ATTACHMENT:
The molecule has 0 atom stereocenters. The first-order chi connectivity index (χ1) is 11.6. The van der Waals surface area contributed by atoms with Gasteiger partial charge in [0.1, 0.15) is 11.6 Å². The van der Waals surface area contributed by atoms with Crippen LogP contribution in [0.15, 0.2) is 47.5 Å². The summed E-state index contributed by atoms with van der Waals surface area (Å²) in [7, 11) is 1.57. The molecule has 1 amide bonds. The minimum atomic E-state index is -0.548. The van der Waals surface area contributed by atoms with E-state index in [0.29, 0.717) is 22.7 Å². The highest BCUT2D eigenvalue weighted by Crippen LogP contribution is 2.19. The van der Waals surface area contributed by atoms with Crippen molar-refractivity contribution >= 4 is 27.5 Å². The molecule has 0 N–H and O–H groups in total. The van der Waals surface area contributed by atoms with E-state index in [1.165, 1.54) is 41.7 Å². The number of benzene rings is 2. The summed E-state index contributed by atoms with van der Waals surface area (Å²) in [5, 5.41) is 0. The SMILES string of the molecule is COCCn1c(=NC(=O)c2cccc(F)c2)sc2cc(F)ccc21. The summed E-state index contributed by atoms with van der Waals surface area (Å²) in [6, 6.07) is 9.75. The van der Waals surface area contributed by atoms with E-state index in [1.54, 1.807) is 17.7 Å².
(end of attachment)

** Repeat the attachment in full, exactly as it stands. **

The molecule has 0 atom stereocenters. The first-order chi connectivity index (χ1) is 11.6. The van der Waals surface area contributed by atoms with Gasteiger partial charge in [0.1, 0.15) is 11.6 Å². The van der Waals surface area contributed by atoms with Crippen LogP contribution in [0.15, 0.2) is 47.5 Å². The summed E-state index contributed by atoms with van der Waals surface area (Å²) in [7, 11) is 1.57. The molecule has 1 amide bonds. The minimum atomic E-state index is -0.548. The van der Waals surface area contributed by atoms with E-state index in [0.29, 0.717) is 22.7 Å². The highest BCUT2D eigenvalue weighted by Crippen LogP contribution is 2.19. The van der Waals surface area contributed by atoms with Crippen molar-refractivity contribution >= 4 is 27.5 Å². The molecule has 0 N–H and O–H groups in total. The van der Waals surface area contributed by atoms with E-state index in [1.165, 1.54) is 41.7 Å². The number of benzene rings is 2. The summed E-state index contributed by atoms with van der Waals surface area (Å²) in [5, 5.41) is 0. The SMILES string of the molecule is COCCn1c(=NC(=O)c2cccc(F)c2)sc2cc(F)ccc21. The summed E-state index contributed by atoms with van der Waals surface area (Å²) in [6, 6.07) is 9.75. The van der Waals surface area contributed by atoms with E-state index in [1.54, 1.807) is 17.7 Å².